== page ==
Banks report aggregate totals for the various stages of late and non performing loans as well as REO but they do not have to report individual loan details. At present their is no central database where one can find the details for individual non performing whole loans.
Sourcing Non-Performing Loans from Credit Unions
There are more than 7,000 credit unions many of them have non-performing assets. We track non-performing loans and foreclosed and repossessed assets for every credit union in the US.
Working with credit unions is very similar to working with banks with a few differences.
- Credit unions are very sensitive to their reputation, most of their loans are with members, they’re not excited about selling to predatory note buyers (generally)
- Credit unions are small… You are most likely going to talk to the president, call there first.
- Credit unions are regulated by the NCUA rather than the FDIC
Sourcing Notes from Special Servicers
A servicer is an entity that handles the administration of a loan on behalf of or in partnership with the owner. A special servicer handles the administration, collection, workout, and sometimes disposition of problem loans.
We maintain a growing list of loan servicers, special servicers, BPO and REO asset Management companies here.
Sourcing Notes from Hedge Funds
Hedge funds buy large pools of non-performing loans from (typically) the largest banks. There are a few “exits” that hedge funds use.
- Foreclosure and then sale as REO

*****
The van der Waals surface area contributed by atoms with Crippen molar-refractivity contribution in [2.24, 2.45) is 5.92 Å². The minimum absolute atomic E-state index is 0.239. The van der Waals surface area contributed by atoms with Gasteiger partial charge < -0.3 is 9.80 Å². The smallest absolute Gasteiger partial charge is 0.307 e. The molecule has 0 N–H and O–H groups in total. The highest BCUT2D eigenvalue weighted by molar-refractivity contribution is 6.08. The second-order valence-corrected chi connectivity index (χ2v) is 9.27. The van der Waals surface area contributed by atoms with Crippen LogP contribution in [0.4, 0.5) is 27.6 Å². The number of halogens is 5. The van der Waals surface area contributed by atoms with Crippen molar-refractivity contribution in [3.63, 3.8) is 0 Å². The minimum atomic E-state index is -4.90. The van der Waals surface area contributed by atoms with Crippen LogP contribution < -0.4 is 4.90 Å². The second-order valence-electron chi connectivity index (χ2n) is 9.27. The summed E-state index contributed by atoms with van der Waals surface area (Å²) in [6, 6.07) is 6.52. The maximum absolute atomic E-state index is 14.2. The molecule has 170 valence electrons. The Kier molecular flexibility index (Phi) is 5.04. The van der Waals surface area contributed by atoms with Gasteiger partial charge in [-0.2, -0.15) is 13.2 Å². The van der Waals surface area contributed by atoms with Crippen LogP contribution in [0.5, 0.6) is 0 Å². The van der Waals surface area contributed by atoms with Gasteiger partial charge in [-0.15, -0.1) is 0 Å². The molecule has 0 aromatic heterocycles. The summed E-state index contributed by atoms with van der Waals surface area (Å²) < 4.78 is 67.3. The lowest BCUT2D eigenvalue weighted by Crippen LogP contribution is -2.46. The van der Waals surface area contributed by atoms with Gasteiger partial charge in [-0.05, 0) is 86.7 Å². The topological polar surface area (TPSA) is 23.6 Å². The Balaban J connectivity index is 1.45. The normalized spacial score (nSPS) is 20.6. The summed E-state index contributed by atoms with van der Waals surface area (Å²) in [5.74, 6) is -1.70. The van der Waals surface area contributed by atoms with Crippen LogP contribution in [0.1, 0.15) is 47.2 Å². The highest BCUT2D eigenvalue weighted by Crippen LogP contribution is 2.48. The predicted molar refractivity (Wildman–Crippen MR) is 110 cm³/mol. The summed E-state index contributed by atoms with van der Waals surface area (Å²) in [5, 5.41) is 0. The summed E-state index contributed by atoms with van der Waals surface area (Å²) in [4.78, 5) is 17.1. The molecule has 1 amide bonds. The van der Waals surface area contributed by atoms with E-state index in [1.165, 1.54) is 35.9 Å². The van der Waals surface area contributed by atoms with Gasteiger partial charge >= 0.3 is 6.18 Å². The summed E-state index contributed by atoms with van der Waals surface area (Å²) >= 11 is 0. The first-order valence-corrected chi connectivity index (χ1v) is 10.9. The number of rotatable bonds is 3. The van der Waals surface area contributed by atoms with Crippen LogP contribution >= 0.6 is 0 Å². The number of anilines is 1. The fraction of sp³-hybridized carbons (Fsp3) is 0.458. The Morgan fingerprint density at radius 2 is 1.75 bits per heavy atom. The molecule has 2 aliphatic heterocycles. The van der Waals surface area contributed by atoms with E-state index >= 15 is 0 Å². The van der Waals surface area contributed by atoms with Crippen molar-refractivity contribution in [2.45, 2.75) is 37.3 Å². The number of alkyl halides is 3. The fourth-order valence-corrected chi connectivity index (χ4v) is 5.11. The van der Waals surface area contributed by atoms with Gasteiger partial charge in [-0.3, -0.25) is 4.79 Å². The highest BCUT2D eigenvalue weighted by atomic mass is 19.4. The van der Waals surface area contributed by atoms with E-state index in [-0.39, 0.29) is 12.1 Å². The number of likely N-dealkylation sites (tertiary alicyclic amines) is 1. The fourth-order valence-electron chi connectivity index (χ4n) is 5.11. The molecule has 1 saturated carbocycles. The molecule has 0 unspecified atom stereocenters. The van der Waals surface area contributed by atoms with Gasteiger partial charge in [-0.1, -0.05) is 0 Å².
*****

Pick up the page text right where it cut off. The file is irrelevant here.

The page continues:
- Workout (loan modifications)
The last of these is where you can find opportunities. Hedge funds can buy much larger pools than most investors. When they do they’re able to slice up the pool and find different ways to make a return on different sets of loans. After a fund has run its course and made its returns it will look to clear the rest of the assets off it’s books and move on.
If you want to source notes from hedge funds, sadly, they don’t have to make public reports like banks and credit unions because they’re not insured. You can find lists of hedge funds with real estate assets if you google for it, expect to pay a few thousand dollars for it.
Note Brokers AKA Loan Sale Advisors
There are a few online sources that allow you to buy non performing debt like DebtX and First Financial as well as other note brokers and intermediaries (some of which are BankProspector subscribers). Other note brokers and loan sales advisors include Mission Capital, CBRE (sometiems), Cushman and Wakefield (sometimes) and increasingly a long list of smaller independent players in the market.
FDIC Loan Sales
The FDIC announces their loan sales here
Loan Sales Marketplaces
There’s a whole crop of loan sales marketplaces or ‘MLSs’ of sorts that are cropping up. LoanInterchange.com, LoanMLS.com (more to come on this topic in the future)
General Non-Performing Loan Info
Definition of a Non-Performing Loan (NPL)
Investopedia defines a non performing loan as a loan that is not being paid according to terms. Non performing loans are reported by banks in their quarterly FDIC call reports as ‘nonaccrual loans’. When a bank reports a loan as ‘non accrual’ it’s because there is no longer any reasonable expectation that the loan will be repaid according to terms.
Non Performing Loan Ratios
Non performing loan ratios have of course accelerated during the recent downturn. Construction loans have been some of the worst performers with some local and regional banks struggling with 40, 50, 60 I’ve seen up to 80% non performing loans. Many commercial portfolios are now seeing non performing loan ratios north of 10%. There are no specific rules that we’re aware of at this time that dictate acceptable non performing loan ratios, only capital adequacy ratios.